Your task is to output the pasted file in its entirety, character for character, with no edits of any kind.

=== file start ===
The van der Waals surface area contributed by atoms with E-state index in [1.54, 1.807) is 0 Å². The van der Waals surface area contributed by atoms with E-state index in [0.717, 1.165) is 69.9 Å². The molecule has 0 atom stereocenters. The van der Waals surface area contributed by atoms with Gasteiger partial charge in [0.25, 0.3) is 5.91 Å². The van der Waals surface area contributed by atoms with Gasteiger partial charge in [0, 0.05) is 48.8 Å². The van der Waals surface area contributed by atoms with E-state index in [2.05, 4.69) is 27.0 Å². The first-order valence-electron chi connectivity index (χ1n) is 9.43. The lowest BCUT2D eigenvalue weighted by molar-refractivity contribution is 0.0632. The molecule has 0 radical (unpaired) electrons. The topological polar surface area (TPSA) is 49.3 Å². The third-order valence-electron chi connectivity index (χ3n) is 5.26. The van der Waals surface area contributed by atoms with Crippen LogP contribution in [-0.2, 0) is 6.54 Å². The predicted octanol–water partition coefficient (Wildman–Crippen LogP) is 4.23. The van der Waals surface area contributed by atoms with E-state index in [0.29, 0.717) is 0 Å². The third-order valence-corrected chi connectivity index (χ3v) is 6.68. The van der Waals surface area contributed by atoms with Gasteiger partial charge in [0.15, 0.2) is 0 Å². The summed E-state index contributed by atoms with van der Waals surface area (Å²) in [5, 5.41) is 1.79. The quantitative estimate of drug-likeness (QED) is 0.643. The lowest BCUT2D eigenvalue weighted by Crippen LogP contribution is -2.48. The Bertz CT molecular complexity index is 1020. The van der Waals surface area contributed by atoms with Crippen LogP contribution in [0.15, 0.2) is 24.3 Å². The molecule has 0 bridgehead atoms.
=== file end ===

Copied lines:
The van der Waals surface area contributed by atoms with E-state index in [1.54, 1.807) is 0 Å². The van der Waals surface area contributed by atoms with E-state index in [0.717, 1.165) is 69.9 Å². The molecule has 0 atom stereocenters. The van der Waals surface area contributed by atoms with Gasteiger partial charge in [0.25, 0.3) is 5.91 Å². The van der Waals surface area contributed by atoms with Gasteiger partial charge in [0, 0.05) is 48.8 Å². The van der Waals surface area contributed by atoms with E-state index in [2.05, 4.69) is 27.0 Å². The first-order valence-electron chi connectivity index (χ1n) is 9.43. The lowest BCUT2D eigenvalue weighted by molar-refractivity contribution is 0.0632. The molecule has 0 radical (unpaired) electrons. The topological polar surface area (TPSA) is 49.3 Å². The third-order valence-electron chi connectivity index (χ3n) is 5.26. The van der Waals surface area contributed by atoms with Crippen LogP contribution in [-0.2, 0) is 6.54 Å². The predicted octanol–water partition coefficient (Wildman–Crippen LogP) is 4.23. The van der Waals surface area contributed by atoms with E-state index in [0.29, 0.717) is 0 Å². The third-order valence-corrected chi connectivity index (χ3v) is 6.68. The van der Waals surface area contributed by atoms with Gasteiger partial charge in [0.15, 0.2) is 0 Å². The summed E-state index contributed by atoms with van der Waals surface area (Å²) in [5, 5.41) is 1.79. The quantitative estimate of drug-likeness (QED) is 0.643. The lowest BCUT2D eigenvalue weighted by Crippen LogP contribution is -2.48. The Bertz CT molecular complexity index is 1020. The van der Waals surface area contributed by atoms with Crippen LogP contribution in [0.15, 0.2) is 24.3 Å². The molecule has 0 bridgehead atoms.